I’m writing this while flying home from the American Association for Public Opinion Research’s annual conference in New Orleans. AAPOR is a body of academic, government, and industry scientists who, only a year or two ago, would have slammed the door in our face over our “radical” methodology – let alone invite me to speak. I half-expected to be ambushed. But no. It seems the industry is beginning to embrace new ideas and methodologies. It was cool to see.

Anyway, enough about me. Let’s talk about our data. Here’s what we’re seeing this week:

Consumer sentiment declined for the third straight reading and fifth out of the past six. While the overall drop was tiny over the past two weeks – less than a full point – the lurking problem is the erosion of consumer confidence in the U.S. economy, which reached its lowest point since the November election. Most of the decline occurred in the past 4 days, reinforcing the role that political news is having on broader economic attitudes.

A large percentage of Millennials would opt for student loan repayment over a 401K contribution from their employer. As someone whose staff is about 80% Millennial, this one really interested me. It tells me two things: 1) Younger people are saddled with a ton of student debt and 2) They’re confident in their ability to save for retirement on their own – which is consistent with numbers we shared with CNBC over two years ago.

People aren’t just getting married later, they’re getting married less. I’m going to write a lot more about this – particularly its impact on consumer behavior – but the changing dynamics of marriage in the U.S. are remarkable to watch. Start with the bell curve evident in the chart below:Our survey data show that 60% of Americans got married between the ages of 31 and 35, and women are more likely to marry older men.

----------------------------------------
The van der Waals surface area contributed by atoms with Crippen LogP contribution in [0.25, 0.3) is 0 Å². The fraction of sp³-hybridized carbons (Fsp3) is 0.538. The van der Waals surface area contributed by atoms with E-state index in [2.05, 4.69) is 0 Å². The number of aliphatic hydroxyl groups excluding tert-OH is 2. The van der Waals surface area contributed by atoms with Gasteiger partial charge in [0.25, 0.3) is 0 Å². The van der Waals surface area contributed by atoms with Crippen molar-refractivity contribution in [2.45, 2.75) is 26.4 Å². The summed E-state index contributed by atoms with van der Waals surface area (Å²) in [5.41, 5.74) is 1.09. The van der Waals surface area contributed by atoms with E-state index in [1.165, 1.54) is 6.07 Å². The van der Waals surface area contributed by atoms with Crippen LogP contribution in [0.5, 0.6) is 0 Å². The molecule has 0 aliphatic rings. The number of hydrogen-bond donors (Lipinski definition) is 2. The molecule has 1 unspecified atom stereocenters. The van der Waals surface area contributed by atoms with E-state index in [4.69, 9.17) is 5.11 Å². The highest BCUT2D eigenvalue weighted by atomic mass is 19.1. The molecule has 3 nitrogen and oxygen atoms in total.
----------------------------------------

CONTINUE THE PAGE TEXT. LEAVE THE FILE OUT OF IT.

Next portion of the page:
Notice how much more likely women are than men to report getting married when they were 22 or younger. This group is dominated by Baby Boomer women, who, we can infer from the bell curve, married older men on average. The numbers quickly shift, with men comprising the larger group of 31 to 35 ‘marriers.’

It’s interesting to see that among the 7% of current Americans who didn’t get married until 41 or older, they were more likely again to be women, presumably marrying younger men, on average. The numbers really change, though, when we look only at Millennials and Gen Xers. How? I can’t tell you yet. You’ll just have to keep opening my email.

Judging by all your great (and hilarious) comments last week, I guess you enjoyed the frivolous stats I shared. So, here are some new ones:

– 62% of people send a follow-up text to correct a typo in a previous text.
– 40% of people have sent an embarrassing text to the wrong person.
– 39% of people have received a funny text from a wrong number.
– 21% typically wait a few minutes to respond to a text to make it look like they’re busy.

See. And you thought you were the only one.

Hoping you’re well,